deep shade of night curtains, splits –
pure light slices darkness.
Days grow longer
moment by moment. Dark
has done its darkest. Seeds
of light stir dawn’s first spark.
Quickly now! Lasso the light!
Tie it onto the stones,
let it bake earth’s cold bones,
vanquish dim shadows,
banish winter’s gloom.
*The Inti Raymi or Festival of the Sun is an Incan ceremony to mark the winter solstice with the tying of the sun. In Machu Picchu there is a large column of stone from ancient times called an Intihuatana, meaning “hitching post of the sun.” The ceremony to keep the sun from escaping is still celebrated in the Andes.
Published in “Tying the Light” (Finishing Line Press)
About This Poem:
As written in the asterisked paragraph at the bottom of the poem, I came across an explanation of an ancient Winter Solstice ritual performed “to keep the sun from escaping” and immediately wanted to write a poem that would pay tribute both to the ancient Incan ceremony and also to the miracle of light itself, and how it brings hope when “dark/has done its darkest.” This is in part a concrete poem, in which the middle stanza is deliberately fashioned so that each line is a little longer as it crawls across the page, in the same way that light gets longer each day after the Winter Solstice. The mystery of light and darkness—both inner and outer, literal and metaphoric—is a frequent theme in my poems.
Things to Do in the Belly of the Poem
after “Things to Do in the Belly of the Whale” by Dan Albergotti
Count the syllables. Test the meter. Decide
on line length and stanzas – couplets, triplets,
quatrains. Try free verse, blank verse, formal.
In the next draft, do it all over again.
Breathe. Bake some bread. Make soup.
Take a pair of scissors to the words, cut
them apart, throw them into the air
and watch them float down. If they survive
the flight, shuffle them, change tenses, hang them
inside out and upside down. Take a yoga break
and hang your body upside down. Let the fresh
blood rush into your head and hope all the words
rearrange themselves. Breathe. Listen to Bob Dylan
and Eric Clapton. Listen to the silence between words.
Quash the longing to watch “Breaking Bad”
for the third time. Breathe. Quell the impulse to call
your best friend, your old boyfriend, the contest judge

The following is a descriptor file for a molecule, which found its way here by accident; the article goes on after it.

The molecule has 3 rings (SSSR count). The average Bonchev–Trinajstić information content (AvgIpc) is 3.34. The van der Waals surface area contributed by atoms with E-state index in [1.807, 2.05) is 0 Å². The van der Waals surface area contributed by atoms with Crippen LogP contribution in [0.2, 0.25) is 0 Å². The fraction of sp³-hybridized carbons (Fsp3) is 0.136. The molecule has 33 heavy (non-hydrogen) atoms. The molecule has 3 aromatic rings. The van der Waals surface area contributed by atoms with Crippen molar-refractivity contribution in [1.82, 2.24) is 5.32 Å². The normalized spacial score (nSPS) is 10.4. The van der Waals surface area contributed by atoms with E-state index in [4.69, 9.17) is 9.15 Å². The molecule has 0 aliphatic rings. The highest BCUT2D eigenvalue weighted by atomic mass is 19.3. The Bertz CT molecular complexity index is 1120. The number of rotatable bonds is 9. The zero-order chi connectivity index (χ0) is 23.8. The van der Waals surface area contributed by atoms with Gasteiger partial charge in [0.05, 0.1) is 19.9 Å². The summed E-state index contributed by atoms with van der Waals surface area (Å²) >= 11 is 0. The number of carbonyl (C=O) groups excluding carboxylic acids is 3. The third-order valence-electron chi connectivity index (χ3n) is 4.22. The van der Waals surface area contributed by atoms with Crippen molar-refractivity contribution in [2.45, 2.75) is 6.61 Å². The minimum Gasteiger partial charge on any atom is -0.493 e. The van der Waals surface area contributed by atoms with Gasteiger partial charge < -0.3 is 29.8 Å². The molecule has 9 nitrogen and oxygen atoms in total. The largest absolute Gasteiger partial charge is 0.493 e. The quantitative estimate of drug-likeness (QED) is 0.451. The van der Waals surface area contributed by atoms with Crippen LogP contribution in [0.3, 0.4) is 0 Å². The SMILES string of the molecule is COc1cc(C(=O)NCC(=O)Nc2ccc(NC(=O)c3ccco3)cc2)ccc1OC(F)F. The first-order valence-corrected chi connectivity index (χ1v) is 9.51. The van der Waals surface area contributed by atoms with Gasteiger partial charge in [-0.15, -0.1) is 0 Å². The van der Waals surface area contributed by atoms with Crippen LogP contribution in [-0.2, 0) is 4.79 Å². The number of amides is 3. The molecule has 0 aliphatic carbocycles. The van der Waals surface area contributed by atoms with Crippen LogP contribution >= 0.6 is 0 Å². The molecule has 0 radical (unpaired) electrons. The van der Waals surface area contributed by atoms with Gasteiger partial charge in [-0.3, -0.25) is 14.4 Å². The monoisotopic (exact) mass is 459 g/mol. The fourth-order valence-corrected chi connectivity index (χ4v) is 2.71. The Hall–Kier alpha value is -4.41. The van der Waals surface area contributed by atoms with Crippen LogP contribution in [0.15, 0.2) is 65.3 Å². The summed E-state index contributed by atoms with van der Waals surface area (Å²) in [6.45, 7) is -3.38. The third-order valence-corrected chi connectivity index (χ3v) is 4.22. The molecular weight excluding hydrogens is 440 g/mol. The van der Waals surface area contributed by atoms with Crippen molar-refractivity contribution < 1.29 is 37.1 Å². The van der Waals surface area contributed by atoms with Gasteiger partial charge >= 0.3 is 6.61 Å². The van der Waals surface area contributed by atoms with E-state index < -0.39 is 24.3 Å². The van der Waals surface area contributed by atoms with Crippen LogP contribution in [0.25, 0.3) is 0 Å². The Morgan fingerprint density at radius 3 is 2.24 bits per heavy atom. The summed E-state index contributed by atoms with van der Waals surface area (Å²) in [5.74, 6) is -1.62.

who gave your poem first place three years ago.
Take a walk in the park. Stare at the trees and try,
really try, not to describe them in your mind. Instead,
watch the children swinging and sliding, invisible
wings halo-ing their shoulders, laughter drowning
the air. Breathe. Remember what it was like
to drift up to the clouds and sink to the bottom of time.
First published in Persimmon Tree
About This Poem:
This poem was initially inspired by Dan Albergotti’s “Things to Do in the Belly of the Whale,” which, while staying true to the famous biblical story of Jonah, imagines what it would really be like to be inside a whale, waiting to be rescued, and conveying the truth that, in a way, all of us are inside the “whale” of our own lives.
My poem tries to convey what it’s like to write a poem when you’re trying to find just the right word, the right rhythm, and the right images to convey whatever truth you as the poet hope to communicate. The process reminds me of how Emily Dickinson wrote many of her poems on scraps of paper—not only the backs of letters but on bits of newspapers, envelope flaps, and the backs of chocolate wrappers!
Although the initial impetus for a poem may come instantly (from a dream or a phrase or any number of places), I usually go through several drafts before I’m satisfied that the poem is ready for anyone else to look at it. This poem describes that indescribable process of creating—in this case a poem, but it’s basically the same for any creative endeavor.
The last line makes a reference to time. Many of my poems deal with one aspect or another of time. I love to read books and essays on quantum physics (for laypeople, not scientists!) and learn about various qualitative and quantitative aspects of “spacetime,” as it’s often called.
Annie Newcomer teaches poetry classes at the University of Kansas Medical Center's Turning Point—a place for hope and healing for people suffering with chronic health problems. Her North Stars series shares interviews with poets and writers and Annie's own experiences through writing.
Annie is also helms the Flapper Press Poetry Café—dedicated to celebrating poets from around the world and to encouraging everyone to write poetry!
FlapperPress launches the Flapper Press Poetry Café.
Presenting a wide range of poetry with a mission to promote a love and understanding of poetry for all. We welcome submissions for compelling poetry and look forward to publishing and supporting your creative endeavors. Submissions may also be considered for the Pushcart Prize.
1. Share at least three (3) poems
2. Include a short bio of 50–100 words, written in the third person.
(Plus any website and links.)
3. Share a brief backstory on each submitted poem
4. Submit an Author's photo and any images you want to include with the poems
5. Send all submissions and questions to: firstname.lastname@example.org